The decision followed two tweets from Trump, which Twitter said violated the company’s policy against the glorification of violence. The tweets, Twitter said at the time, “need to be read in the context of broader events in the country and the ways in which the president’s remarks may be mobilized by various audiences, including inciting violence, as well as the behavioral patterns of that account in.” the last few weeks.”
The first tweet — a statement about Trump’s supporters, which he called “75,000,000 great American patriots who voted for me” — suggested that “he plans to continue supporting, empowering and protecting those who believe.” that he won the election,” Twitter had said.
The second, indicating that he does not plan to attend the inauguration of Joe Biden, could be taken as another statement that the election was not legitimate and could be interpreted as Trump saying the inauguration was a ” safe” target for violence because he would not participate, according to Twitter.
Soon after Trump’s Twitter ban, he was also banned from Meta’s Facebook and Instagram, which could also restore his accounts as early as January 2023.
On November 18, Musk tweeted that he had restored several controversial accounts to the platform, but that a “Trump decision has not yet been made.”
“New Twitter policy is freedom of speech, but not freedom of reach,” he said at the time. “Negative/hate tweets are maximally devalued and demonstrated, so no advertising or other revenue for Twitter. You won’t find the tweet unless you specifically search for it, which is no different from the rest of the internet.”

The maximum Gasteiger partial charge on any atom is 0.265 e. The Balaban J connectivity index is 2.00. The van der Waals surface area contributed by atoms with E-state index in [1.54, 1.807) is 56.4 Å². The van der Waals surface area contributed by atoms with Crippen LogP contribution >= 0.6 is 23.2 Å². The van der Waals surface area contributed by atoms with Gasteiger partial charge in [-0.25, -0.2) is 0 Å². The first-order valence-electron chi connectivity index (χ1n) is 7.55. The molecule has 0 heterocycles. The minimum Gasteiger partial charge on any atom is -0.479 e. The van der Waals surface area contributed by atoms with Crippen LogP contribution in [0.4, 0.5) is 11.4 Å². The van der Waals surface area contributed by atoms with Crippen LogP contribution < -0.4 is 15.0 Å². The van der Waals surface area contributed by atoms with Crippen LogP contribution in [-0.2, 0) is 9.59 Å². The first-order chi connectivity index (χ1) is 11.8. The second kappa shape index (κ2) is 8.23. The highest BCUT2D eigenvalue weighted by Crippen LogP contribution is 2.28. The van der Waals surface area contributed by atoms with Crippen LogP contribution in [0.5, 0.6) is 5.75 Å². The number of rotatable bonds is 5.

Musk had previously said he disagreed with Twitter’s permanent ban policy and could also return other accounts that had been removed from the platform for repeated rule violations.
“I don’t think it was right to ban Donald Trump; I think that was a mistake,” Musk said at a conference in May, promising to reverse the ban should he become the owner of the company.
Jack Dorsey, who was CEO of Twitter when the company banned Trump but has since left, responded to Musk’s comments and said he agreed there shouldn’t be permanent bans. The former president’s ban was a “business decision” and “shouldn’t have been.”
Trump’s decision is the latest in a series of important changes Musk has made to Twitter, including ousting his top leadership and a significant portion of his workforce.
Musk also launched an updated subscription service that allows users to pay to receive verification ticks, an indicator previously reserved for authenticated public figures that was quickly abused and used to impersonate celebrities, businesses, and government agencies . Twitter has suspended the service and plans to resume later this month.